Picture your favorite hometown taco truck. Give the operator a larger indoor kitchen — in this case, where the Sinclair station used to keep the slushy machine. There you have Chile Verde Express, quietly crafting must-taste Mexican food at the fringes of the southern Las Vegas suburbs. It’s fast-service Mexican at its full potential.
The most popular dish is carne asada fries. The fries themselves are nothing special, just crisp and tasty: but, oh, the toppings! Asada is tender with some char marks, cheese thickly layered on. Pico de gallo is fresh with ripe tomatoes; sour cream and guacamole are applied with care and generosity. The styrofoam package in which it comes seems to weigh five pounds.
Chile verde is a huge pile of tender, fresh carnitas drowned in perky tomatillo chili sauce and covered with cheddar, jack, and Cotija cheeses. All that dairy mellows the heat and acidity of the sauce. Accompanying rice and beans are fresh and balanced in flavor, the beans tinged delicately with smoke.
The fresh, ungreasy carnitas are very good in the chile verde plate, but their quality is even easier to appreciate in a taco. Made with fresh corn tortillas and overstuffed with juicy hunks of pork the tacos are topped with guacamole and finished with cilantro-heavy pico de gallo.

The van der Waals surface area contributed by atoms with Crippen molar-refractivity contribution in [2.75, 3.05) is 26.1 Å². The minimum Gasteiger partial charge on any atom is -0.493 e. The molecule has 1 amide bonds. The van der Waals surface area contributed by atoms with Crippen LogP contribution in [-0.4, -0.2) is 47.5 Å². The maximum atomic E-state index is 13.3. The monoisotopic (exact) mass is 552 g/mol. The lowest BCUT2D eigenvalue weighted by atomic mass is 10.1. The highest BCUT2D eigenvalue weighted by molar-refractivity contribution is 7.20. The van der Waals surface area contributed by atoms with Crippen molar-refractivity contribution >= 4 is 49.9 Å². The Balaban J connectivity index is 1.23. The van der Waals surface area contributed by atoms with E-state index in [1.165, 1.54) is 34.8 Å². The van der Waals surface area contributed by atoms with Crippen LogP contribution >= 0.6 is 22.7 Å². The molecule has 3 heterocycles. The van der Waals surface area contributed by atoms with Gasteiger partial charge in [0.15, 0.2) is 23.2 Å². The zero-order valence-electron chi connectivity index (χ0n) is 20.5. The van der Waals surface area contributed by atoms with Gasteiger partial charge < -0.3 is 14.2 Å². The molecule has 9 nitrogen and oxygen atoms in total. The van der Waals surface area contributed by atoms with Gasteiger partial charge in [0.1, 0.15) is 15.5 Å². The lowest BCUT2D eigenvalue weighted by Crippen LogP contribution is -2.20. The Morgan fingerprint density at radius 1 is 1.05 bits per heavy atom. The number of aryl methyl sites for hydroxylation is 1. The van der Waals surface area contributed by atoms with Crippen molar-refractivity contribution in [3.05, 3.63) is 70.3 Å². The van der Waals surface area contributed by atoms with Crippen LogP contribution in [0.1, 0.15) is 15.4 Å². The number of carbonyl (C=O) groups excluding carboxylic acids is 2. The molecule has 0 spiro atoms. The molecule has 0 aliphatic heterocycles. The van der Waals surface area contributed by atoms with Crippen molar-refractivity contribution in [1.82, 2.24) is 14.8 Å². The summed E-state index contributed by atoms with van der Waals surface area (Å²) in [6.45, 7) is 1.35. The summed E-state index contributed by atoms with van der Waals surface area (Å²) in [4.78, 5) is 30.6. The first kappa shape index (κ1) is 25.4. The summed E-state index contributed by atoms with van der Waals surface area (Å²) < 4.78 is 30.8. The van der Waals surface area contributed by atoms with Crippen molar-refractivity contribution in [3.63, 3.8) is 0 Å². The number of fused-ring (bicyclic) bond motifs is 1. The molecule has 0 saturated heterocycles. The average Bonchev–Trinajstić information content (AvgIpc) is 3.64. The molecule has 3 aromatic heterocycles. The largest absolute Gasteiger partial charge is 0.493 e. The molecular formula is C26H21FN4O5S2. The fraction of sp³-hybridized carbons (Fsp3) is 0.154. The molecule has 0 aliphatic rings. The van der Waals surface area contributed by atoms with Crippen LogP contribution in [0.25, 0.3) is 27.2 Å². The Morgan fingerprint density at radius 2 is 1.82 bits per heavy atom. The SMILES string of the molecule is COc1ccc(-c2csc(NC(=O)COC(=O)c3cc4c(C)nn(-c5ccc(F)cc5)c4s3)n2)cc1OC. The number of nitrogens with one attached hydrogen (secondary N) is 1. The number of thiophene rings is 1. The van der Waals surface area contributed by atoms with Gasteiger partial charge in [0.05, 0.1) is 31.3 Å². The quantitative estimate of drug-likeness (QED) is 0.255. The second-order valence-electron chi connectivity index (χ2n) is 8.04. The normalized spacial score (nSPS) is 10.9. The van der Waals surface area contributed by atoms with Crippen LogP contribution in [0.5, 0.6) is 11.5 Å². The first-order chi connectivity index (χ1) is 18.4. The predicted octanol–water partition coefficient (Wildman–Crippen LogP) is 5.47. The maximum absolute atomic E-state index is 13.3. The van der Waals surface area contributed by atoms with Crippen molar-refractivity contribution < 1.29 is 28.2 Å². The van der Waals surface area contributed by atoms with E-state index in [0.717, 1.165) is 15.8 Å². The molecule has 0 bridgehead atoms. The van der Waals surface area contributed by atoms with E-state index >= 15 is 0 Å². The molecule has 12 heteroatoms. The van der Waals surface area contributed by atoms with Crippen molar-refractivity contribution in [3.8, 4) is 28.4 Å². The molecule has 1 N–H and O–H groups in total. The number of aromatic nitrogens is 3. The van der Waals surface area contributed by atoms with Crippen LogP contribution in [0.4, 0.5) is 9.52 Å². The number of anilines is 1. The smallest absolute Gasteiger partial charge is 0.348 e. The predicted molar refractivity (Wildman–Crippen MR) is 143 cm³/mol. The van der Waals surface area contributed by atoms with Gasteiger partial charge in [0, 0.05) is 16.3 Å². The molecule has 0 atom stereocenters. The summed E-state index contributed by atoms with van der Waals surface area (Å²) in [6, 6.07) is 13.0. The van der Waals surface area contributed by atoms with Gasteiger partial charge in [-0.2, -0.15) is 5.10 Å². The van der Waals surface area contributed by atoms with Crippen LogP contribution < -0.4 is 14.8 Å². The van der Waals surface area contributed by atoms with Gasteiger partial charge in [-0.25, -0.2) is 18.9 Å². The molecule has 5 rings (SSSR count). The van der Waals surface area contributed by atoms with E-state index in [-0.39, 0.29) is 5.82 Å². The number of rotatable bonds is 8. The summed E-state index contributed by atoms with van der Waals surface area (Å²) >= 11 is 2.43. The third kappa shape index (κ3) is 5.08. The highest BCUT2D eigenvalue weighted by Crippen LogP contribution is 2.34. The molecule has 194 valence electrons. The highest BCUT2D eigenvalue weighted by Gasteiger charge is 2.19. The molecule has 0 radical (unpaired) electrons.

The meat in an adobada burrito is thoroughly marinated, virtually glowing red-orange from achoite and spices, with a sharp hint of mustard. It shares space with a bit of rice, beans, and pico. To complement the burrito, there are excellent salsas in squirt bottles. Green is spicy; red is fiercely hot, almost entirely made of crushed chiles. It’s something like a smokier sambal.
Being a gas station, Chile Verde Express offers nothing in the way of tricked-out ambience. It’s food is familiar, but beautifully crafted using fine ingredients. This is one of those place you find on the road that exceeds your expectations so much that you find yourself singing its praises to the guy next to you who is waiting to buy car-freshener, unconcerned.